pretty bad
Typical Repair Cost:
No data
Average Mileage:
139,000 miles
Total Complaints:
1 complaints

Most Common Solutions:

  1. detect if there is a crack in the cylinder head castings (1 reports)
2004 Nissan Titan cooling system problems

cooling system problem

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2004 Nissan Titan Owner Comments

problem #1

Mar 022015

Titan SE 5.6L V8

  • Automatic transmission
  • 139,000 miles


I had my truck serviced at a Nissan dealership as my truck was running sluggish and Service Engine Soon Light was coming on and off in November 2014. At that time, the dealership performed a coolant flush, oil change, and engine coil replacements. My truck seemed fine but I was getting only 250 miles per tank which it would normally get me 340-360 miles to the tank. That is a significant loss.

So I took the vehicle back to Nissan in Feb 2015 with this complaint. They did their inspection, completed an oil change and performed a fuel injector flush. They could not tell me the reason why I was losing gas mileage. Within 2 weeks and less than 50 miles from when I picked up my truck from the dealership shop, my truck started overheating and within seconds my engine seized. I noted that the truck had no coolant in the overflow tank but no leakage on the ground at all, or in my driveway. I had my truck towed into Nissan for inspection. They have not given me the exact reasoning to this issue but stated that there is no compression in the engine and that I will need a new one! Awesome, just awesome.

From my perspective, this should have been detected by the mechanic at some point before my engine blew. As I did some research online for this vanishing coolant with no apparent leaks, I found issues with GM V8 engines during my the 2001-2006 years. To summarize, they had defective cylinder head castings causing them to crack over time. The heating and cooling cycles of the engine took a toll and the heads cracked mostly around the center row of the head bolts. This cracking in the engine casting is located under the valve cover, so it is not normally detected in a routine inspection by a mechanic. Coolant is leaking into the engine oil and engine damages occurs. Mechanics dismiss this as a possibility because the engine oil looks normal. Coolant is mixing into the oil which is a mixture of glycol and water but modern oils can hold a large amount of glycol in suspension, with few outward signs. The only outward indications are persistent coolant loss in the reservoir and a milky interior of the valve cover area. To identify the crack, the report suggest to perform a pressure test with the valve cover off to help identify the problem, then with pressure on the system you may see coolant or air seeping from the crack. Finding the crack is easier if you use fluorescent dye added to the coolant with the use of a black light. Excessive sludge buildup is often present.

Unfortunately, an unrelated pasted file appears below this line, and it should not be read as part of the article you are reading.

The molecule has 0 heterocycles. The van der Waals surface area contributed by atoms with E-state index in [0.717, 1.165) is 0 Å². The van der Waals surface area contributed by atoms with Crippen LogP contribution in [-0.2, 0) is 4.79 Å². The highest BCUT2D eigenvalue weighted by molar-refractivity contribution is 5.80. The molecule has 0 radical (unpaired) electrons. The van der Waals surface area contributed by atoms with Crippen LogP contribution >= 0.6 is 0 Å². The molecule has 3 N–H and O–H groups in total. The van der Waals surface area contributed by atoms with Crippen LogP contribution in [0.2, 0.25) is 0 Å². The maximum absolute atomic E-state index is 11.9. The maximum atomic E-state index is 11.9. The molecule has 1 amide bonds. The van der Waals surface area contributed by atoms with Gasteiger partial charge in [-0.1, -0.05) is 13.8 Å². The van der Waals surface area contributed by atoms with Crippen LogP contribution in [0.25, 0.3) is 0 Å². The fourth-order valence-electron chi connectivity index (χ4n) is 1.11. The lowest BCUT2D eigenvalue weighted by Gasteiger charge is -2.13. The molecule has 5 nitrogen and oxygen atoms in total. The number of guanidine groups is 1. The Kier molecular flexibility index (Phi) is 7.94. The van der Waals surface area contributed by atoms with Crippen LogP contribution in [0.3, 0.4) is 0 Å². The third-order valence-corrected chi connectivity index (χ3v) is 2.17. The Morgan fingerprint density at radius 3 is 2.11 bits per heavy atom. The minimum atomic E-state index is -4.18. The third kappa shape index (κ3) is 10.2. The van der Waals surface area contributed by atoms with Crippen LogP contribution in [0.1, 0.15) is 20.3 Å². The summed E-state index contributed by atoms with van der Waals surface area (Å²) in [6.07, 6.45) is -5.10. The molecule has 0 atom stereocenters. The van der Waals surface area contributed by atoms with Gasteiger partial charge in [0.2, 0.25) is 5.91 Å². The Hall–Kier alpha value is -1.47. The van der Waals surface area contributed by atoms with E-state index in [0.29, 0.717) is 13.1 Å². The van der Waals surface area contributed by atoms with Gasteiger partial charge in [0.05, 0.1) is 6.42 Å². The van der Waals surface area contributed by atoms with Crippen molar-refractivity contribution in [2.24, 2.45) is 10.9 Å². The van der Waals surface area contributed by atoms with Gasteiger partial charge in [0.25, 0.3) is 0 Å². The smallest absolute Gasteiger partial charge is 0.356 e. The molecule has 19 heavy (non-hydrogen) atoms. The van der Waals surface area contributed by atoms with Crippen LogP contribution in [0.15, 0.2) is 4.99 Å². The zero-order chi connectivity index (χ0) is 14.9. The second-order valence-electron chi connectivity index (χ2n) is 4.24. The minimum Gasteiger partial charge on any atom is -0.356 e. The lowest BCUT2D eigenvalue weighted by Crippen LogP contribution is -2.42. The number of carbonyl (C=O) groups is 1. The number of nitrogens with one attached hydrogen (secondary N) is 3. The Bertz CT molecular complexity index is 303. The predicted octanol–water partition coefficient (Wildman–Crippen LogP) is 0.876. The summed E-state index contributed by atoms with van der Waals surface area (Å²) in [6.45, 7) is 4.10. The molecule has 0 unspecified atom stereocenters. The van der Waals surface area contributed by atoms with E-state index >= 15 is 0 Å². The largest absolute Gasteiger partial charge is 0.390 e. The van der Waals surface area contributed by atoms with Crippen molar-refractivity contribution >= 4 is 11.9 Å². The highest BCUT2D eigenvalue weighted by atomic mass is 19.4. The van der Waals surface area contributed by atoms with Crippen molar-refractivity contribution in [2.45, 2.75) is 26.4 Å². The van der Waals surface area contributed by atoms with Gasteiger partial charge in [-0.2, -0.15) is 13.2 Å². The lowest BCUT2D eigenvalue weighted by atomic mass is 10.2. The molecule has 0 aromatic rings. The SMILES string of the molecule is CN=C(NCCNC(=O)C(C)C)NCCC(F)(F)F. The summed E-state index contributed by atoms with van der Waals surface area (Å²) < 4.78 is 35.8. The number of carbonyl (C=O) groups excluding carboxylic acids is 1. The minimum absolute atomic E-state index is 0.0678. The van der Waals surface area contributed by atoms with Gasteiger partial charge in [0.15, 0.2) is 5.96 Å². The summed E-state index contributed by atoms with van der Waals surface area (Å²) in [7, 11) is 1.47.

My complaint is that we have not heard of this issue in Nissan trucks and it is clearly a manufacturer defect in the cylinder head castings. Furthermore, Nissan's own qualified mechanics are baffled by this issue and the detection of this issue makes me believe there is negligence involved in the thoroughness of their inspections. I find it hard to believe I am the first to have this issue, so that is why I am now reaching out to others with this similar issue.

- , Tampa, FL, US

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